From his incisors to his premolars, each of your horse’s teeth has an important part to play – read on to find out how to care for them with advice from Equine Dental Technician (EDT) Jonathan Keen.
At the age of five your horse’s teeth are buried deep within his upper and lower jaw. These teeth erupt at a rate of 2-3mm per year (wearing themselves down as a self sharpening mechanism) until the age of 18-20 when the eruption rate slows and eventually ceases. If your horse lives out in a field of coarse grass the eruption process can happen quite naturally, but due to the way the majority of us keep our horses it’s much more difficult for those horses to wear down their teeth at the necessary rate (eating soft grass, soft hay, wearing bits and time in the stable are all contributing factors). Here’s how to ensure your horse’s pearly whites stay in excellent condition.
Essential dental care
As an owner you of course want to ensure that you take care of your horse’s teeth and gums so aside from ensuring regular dental check ups with your Equine Dental Technician (EDT) or vet there are four simple steps you can take to help keep your horse’s teeth and gums healthy:
- Pay attention to your horse’s eating and general behaviour. For example, dropping feed, quidding hay (dropping balls of food or hay after chewing), drinking during feed time, slow eating, poor digestion of feed and more seriously colic or choke can indicate a dental problem. It’s also worth considering any behavioural problems, as being linked to your horse’s teeth (just as you would his back or saddle fit) until you eliminate this as a possibility.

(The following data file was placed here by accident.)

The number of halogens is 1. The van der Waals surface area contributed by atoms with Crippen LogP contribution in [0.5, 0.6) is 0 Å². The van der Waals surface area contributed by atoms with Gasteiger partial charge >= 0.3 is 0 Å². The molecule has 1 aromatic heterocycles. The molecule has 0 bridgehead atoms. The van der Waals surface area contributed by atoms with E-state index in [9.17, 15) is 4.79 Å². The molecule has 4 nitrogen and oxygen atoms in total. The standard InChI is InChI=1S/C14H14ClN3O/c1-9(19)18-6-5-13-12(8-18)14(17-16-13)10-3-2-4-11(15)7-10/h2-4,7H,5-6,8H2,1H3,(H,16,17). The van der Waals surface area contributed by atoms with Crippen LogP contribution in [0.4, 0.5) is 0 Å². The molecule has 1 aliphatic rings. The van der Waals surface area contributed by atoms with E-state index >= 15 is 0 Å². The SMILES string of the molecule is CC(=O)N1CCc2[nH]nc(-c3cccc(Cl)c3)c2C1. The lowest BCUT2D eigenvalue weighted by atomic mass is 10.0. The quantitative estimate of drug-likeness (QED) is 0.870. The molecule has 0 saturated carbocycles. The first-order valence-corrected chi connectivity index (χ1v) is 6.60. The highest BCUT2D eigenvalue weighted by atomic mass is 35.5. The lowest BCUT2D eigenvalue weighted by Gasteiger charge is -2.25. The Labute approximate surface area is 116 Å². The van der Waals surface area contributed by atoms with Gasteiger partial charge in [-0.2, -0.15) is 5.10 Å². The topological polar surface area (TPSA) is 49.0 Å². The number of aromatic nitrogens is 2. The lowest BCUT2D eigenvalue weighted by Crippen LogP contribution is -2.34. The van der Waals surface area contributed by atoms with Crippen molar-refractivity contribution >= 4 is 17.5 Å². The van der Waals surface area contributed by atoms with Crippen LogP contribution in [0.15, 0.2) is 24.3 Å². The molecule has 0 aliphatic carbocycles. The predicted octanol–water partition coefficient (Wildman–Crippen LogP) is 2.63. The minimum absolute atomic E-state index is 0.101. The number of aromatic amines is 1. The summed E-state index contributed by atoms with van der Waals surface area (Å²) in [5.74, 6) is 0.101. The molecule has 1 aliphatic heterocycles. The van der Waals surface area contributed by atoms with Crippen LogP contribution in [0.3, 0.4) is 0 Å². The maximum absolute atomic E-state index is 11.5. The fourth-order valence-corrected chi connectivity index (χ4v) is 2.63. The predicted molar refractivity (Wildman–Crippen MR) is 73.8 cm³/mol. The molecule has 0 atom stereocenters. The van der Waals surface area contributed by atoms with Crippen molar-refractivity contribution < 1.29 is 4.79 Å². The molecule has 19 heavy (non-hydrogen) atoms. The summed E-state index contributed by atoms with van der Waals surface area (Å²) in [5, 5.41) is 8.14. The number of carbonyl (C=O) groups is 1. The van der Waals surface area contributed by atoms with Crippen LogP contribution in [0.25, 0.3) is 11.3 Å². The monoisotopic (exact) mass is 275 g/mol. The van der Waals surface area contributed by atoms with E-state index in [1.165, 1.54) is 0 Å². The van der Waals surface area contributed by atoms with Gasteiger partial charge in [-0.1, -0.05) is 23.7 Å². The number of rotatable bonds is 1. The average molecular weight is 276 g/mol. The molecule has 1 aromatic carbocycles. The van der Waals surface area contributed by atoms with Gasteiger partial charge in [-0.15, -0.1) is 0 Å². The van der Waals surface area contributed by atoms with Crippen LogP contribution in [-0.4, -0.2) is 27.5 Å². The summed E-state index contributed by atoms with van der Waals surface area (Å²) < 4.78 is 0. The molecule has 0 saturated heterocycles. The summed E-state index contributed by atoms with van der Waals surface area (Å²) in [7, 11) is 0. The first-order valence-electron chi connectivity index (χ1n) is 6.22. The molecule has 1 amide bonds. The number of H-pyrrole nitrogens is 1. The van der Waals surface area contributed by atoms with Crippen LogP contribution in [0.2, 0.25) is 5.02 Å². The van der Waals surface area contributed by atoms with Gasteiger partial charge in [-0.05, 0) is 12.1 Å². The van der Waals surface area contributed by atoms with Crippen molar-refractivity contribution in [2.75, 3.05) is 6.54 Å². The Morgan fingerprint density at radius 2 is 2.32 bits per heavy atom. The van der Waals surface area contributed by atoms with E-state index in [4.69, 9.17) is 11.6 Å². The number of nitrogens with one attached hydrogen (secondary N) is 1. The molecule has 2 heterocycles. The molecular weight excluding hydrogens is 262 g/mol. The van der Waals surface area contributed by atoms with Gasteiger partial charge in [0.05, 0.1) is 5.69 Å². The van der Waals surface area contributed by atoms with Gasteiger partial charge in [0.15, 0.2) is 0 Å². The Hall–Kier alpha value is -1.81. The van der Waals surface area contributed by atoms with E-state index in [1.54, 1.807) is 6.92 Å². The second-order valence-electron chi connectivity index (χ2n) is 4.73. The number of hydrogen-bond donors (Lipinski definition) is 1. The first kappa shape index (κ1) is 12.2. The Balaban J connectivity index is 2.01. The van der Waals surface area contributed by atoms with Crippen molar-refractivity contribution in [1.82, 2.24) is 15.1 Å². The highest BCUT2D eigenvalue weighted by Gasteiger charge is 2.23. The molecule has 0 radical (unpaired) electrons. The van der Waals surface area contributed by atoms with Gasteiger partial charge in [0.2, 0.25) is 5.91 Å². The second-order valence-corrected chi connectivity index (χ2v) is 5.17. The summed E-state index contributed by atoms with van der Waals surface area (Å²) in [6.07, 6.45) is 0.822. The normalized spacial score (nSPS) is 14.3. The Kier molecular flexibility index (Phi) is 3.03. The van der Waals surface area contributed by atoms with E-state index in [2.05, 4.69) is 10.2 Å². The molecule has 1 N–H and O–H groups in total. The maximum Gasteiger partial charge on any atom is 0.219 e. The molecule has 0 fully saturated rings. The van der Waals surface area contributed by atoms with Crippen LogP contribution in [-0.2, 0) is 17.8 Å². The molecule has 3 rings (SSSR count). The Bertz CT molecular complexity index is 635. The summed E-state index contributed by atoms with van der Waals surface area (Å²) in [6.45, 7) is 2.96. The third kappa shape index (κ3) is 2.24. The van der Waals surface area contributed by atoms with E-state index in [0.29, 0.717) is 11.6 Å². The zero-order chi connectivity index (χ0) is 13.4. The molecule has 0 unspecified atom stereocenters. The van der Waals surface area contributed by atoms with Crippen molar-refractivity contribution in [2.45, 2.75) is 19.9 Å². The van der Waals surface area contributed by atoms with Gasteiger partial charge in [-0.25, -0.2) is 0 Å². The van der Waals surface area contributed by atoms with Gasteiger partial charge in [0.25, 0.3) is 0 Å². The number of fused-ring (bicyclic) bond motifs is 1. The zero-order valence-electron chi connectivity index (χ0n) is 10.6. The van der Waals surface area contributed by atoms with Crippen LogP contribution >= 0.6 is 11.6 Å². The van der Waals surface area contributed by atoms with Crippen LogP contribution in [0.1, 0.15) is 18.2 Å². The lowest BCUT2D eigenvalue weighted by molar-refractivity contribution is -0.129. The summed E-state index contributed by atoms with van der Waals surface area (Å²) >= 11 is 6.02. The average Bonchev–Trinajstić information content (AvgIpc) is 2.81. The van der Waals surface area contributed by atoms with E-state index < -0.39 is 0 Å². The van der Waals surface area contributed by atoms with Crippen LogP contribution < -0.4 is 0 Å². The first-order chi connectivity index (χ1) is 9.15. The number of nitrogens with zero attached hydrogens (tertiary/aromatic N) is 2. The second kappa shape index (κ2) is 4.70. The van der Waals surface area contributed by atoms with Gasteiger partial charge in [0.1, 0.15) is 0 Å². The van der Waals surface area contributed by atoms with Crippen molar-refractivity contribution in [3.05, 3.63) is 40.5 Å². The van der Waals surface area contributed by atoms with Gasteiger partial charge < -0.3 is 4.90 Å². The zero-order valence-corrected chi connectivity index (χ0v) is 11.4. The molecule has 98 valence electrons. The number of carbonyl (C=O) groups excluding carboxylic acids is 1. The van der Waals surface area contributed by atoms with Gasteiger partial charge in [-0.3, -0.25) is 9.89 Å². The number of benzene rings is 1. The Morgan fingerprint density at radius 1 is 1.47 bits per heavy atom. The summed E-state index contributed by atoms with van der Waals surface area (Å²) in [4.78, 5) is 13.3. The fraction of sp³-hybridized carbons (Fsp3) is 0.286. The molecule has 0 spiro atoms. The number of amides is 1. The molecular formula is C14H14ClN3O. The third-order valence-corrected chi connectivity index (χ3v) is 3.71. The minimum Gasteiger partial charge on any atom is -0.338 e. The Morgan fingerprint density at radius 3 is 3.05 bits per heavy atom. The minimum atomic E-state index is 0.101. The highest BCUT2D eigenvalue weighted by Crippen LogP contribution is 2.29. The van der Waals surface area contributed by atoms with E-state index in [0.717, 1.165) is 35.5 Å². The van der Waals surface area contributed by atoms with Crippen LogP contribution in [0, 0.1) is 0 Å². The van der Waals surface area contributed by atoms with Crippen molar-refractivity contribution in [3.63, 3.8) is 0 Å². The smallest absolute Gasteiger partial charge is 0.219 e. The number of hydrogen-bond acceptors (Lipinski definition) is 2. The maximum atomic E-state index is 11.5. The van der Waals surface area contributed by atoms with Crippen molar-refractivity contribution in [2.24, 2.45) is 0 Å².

- Ensure no feed is getting trapped between your horses incisors by using a stiff toothbrush to removes excess feed or grass build up.
- As well as brushing away any build up, which is especially useful for older horses, many horses will benefit from having their mouths flushed with clean water from a hose or a large dose syringe.
- Feed him from the ground – this is beneficial as it’s how horses were designed to eat and ensures that their jaw is aligned when breaking down food reducing the risk of abnormal wear to the teeth.
It’s recommended that a horse in work and stabled below the age of 18 should be checked every six months. A horse out at grass (such as a brood mare or a retired horse) should be checked every 12 months unless otherwise advised or if there are any signs of pain or discomfort.
To find a qualified equine dental technician in your area visit www.baedt.com
More about our expert
Jonathan is a qualified Equine Dental Technician who runs Pimbury Equine in Gloucestershire. Find out more at www.pimburyequine.co.uk